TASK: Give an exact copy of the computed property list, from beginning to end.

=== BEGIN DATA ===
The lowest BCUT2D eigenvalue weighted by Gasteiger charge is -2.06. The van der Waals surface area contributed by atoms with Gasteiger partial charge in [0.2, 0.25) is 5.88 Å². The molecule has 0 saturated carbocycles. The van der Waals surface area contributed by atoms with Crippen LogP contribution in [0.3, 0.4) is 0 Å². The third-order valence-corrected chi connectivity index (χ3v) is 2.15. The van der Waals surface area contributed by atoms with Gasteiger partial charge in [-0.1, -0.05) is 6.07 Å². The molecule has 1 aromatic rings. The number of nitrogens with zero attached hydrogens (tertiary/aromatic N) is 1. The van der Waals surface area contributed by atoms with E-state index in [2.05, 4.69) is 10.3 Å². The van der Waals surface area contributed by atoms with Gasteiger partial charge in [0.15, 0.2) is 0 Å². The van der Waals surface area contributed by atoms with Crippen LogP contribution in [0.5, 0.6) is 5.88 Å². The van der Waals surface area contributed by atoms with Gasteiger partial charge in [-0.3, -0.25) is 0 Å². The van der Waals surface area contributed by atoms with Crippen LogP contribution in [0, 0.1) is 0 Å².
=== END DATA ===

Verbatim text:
The lowest BCUT2D eigenvalue weighted by Gasteiger charge is -2.06. The van der Waals surface area contributed by atoms with Gasteiger partial charge in [0.2, 0.25) is 5.88 Å². The molecule has 0 saturated carbocycles. The van der Waals surface area contributed by atoms with Crippen LogP contribution in [0.3, 0.4) is 0 Å². The third-order valence-corrected chi connectivity index (χ3v) is 2.15. The van der Waals surface area contributed by atoms with Gasteiger partial charge in [-0.1, -0.05) is 6.07 Å². The molecule has 1 aromatic rings. The number of nitrogens with zero attached hydrogens (tertiary/aromatic N) is 1. The van der Waals surface area contributed by atoms with E-state index in [2.05, 4.69) is 10.3 Å². The van der Waals surface area contributed by atoms with Gasteiger partial charge in [0.15, 0.2) is 0 Å². The van der Waals surface area contributed by atoms with Crippen LogP contribution in [0.5, 0.6) is 5.88 Å². The van der Waals surface area contributed by atoms with Gasteiger partial charge in [-0.3, -0.25) is 0 Å². The van der Waals surface area contributed by atoms with Crippen LogP contribution in [0, 0.1) is 0 Å².